greater than that of signed long int unless the implementation
supports objects
large enough to make this necessary.
unsigned long x = 0;

while(malloc(1))
x++;
printf("You have %lu bytes available\n", x);
return 0;
}

Because printf can't handle a size_t?

7.19.6.1
[#7] The length modifiers and their meanings are:
....
z Specifies that a following d, i, o, u, x, or X conversion specifier
applies to a
size_t or the corresponding signed integer type argument; or that a
following n conversion specifier applies to a pointer to a signed
integer type
corresponding to size_t argument.

Jun 8 '06 #10

P: n/a
jacob navia <ja***@jacob.remcomp.fr> wrote:
ga*************@gmail.com a écrit :
Is there any way to get the total heap size allocated to a process
in c on linux platform.


This could give you an approximation:

#include <stdio.h>
#include <stdlib.h>

int main(void)
{
unsigned int size=1;
unsigned int *p = &size;

while (p) {
p = malloc(size);
if (p) {
free(p);
size *= 2;
}
}
printf("Stopped at size=%u\n",size);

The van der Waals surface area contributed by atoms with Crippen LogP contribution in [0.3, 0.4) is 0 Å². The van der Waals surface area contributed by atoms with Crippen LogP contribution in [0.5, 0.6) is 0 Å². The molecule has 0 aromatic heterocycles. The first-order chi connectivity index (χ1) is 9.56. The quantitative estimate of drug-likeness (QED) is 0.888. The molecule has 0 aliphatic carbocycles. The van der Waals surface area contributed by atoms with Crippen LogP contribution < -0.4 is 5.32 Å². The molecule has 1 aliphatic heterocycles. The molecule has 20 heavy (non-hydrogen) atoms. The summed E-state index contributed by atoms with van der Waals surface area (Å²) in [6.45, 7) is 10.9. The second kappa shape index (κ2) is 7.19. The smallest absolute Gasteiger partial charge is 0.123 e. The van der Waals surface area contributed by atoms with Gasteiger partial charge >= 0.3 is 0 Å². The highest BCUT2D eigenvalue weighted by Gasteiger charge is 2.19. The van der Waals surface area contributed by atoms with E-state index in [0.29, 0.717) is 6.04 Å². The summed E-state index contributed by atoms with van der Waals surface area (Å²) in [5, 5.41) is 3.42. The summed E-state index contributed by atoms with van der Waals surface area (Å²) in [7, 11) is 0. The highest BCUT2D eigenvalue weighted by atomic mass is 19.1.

) }

Do this on a multi-user system, and it could tell you "Stopped at siThis
account has been terminated."

Richard

Jun 8 '06 #11

P: n/a
Andrew Poelstra wrote:
.... snip ...
int main(void)
{
/* puzzle. Why will this code break if we make a x a size_t ? */
unsigned long x = 0;

while(malloc(1))
x++;
printf("You have %lu bytes available\n", x);
return 0;
}

Because printf can't handle a size_t?


Exactly. You should cast x to (unsigned long). This will work on
C90 systems, provided only that an unsigned long can express a
size_t. For C99 you can use %z (I think).
--
"Our enemies are innovative and resourceful, and so are we.
They never stop thinking about new ways to harm our country
and our people, and neither do we." -- G. W. Bush.
"The people can always be brought to the bidding of the
leaders. All you have to do is tell them they are being
attacked and denounce the pacifists for lack of patriotism
and exposing the country to danger. It works the same way
in any country." --Hermann Goering.
Jun 8 '06 #12

This discussion thread is closed

Replies have been disabled for this discussion.